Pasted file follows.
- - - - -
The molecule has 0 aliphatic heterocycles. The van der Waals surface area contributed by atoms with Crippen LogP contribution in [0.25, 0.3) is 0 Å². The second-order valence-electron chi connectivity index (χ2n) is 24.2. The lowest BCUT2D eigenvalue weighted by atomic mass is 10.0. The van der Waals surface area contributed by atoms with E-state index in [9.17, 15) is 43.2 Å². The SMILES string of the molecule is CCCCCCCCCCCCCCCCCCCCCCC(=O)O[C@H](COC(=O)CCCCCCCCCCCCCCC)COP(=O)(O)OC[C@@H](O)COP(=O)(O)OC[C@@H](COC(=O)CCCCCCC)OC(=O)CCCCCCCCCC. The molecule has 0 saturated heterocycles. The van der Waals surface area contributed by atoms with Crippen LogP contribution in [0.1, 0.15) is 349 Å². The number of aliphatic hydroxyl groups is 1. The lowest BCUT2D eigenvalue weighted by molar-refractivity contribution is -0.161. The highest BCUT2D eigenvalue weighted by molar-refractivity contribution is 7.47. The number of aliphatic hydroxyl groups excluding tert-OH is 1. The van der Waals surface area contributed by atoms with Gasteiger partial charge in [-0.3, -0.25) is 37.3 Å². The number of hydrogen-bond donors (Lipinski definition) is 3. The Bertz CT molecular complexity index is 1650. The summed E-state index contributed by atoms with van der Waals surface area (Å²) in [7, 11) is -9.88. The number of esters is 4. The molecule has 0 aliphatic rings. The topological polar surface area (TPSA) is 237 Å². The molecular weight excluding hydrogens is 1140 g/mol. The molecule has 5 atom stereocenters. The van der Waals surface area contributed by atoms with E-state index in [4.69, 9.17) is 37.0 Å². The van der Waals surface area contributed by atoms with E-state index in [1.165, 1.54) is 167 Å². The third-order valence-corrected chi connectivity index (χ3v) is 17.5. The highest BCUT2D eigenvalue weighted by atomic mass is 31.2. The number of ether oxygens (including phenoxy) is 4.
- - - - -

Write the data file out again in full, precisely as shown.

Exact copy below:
The molecule has 0 aliphatic heterocycles. The van der Waals surface area contributed by atoms with Crippen LogP contribution in [0.25, 0.3) is 0 Å². The second-order valence-electron chi connectivity index (χ2n) is 24.2. The lowest BCUT2D eigenvalue weighted by atomic mass is 10.0. The van der Waals surface area contributed by atoms with E-state index in [9.17, 15) is 43.2 Å². The SMILES string of the molecule is CCCCCCCCCCCCCCCCCCCCCCC(=O)O[C@H](COC(=O)CCCCCCCCCCCCCCC)COP(=O)(O)OC[C@@H](O)COP(=O)(O)OC[C@@H](COC(=O)CCCCCCC)OC(=O)CCCCCCCCCC. The molecule has 0 saturated heterocycles. The van der Waals surface area contributed by atoms with Crippen LogP contribution in [0.1, 0.15) is 349 Å². The number of aliphatic hydroxyl groups is 1. The lowest BCUT2D eigenvalue weighted by molar-refractivity contribution is -0.161. The highest BCUT2D eigenvalue weighted by molar-refractivity contribution is 7.47. The number of aliphatic hydroxyl groups excluding tert-OH is 1. The van der Waals surface area contributed by atoms with Gasteiger partial charge in [-0.3, -0.25) is 37.3 Å². The number of hydrogen-bond donors (Lipinski definition) is 3. The Bertz CT molecular complexity index is 1650. The summed E-state index contributed by atoms with van der Waals surface area (Å²) in [7, 11) is -9.88. The number of esters is 4. The molecule has 0 aliphatic rings. The topological polar surface area (TPSA) is 237 Å². The molecular weight excluding hydrogens is 1140 g/mol. The molecule has 5 atom stereocenters. The van der Waals surface area contributed by atoms with E-state index in [4.69, 9.17) is 37.0 Å². The van der Waals surface area contributed by atoms with E-state index in [1.165, 1.54) is 167 Å². The third-order valence-corrected chi connectivity index (χ3v) is 17.5. The highest BCUT2D eigenvalue weighted by atomic mass is 31.2. The number of ether oxygens (including phenoxy) is 4.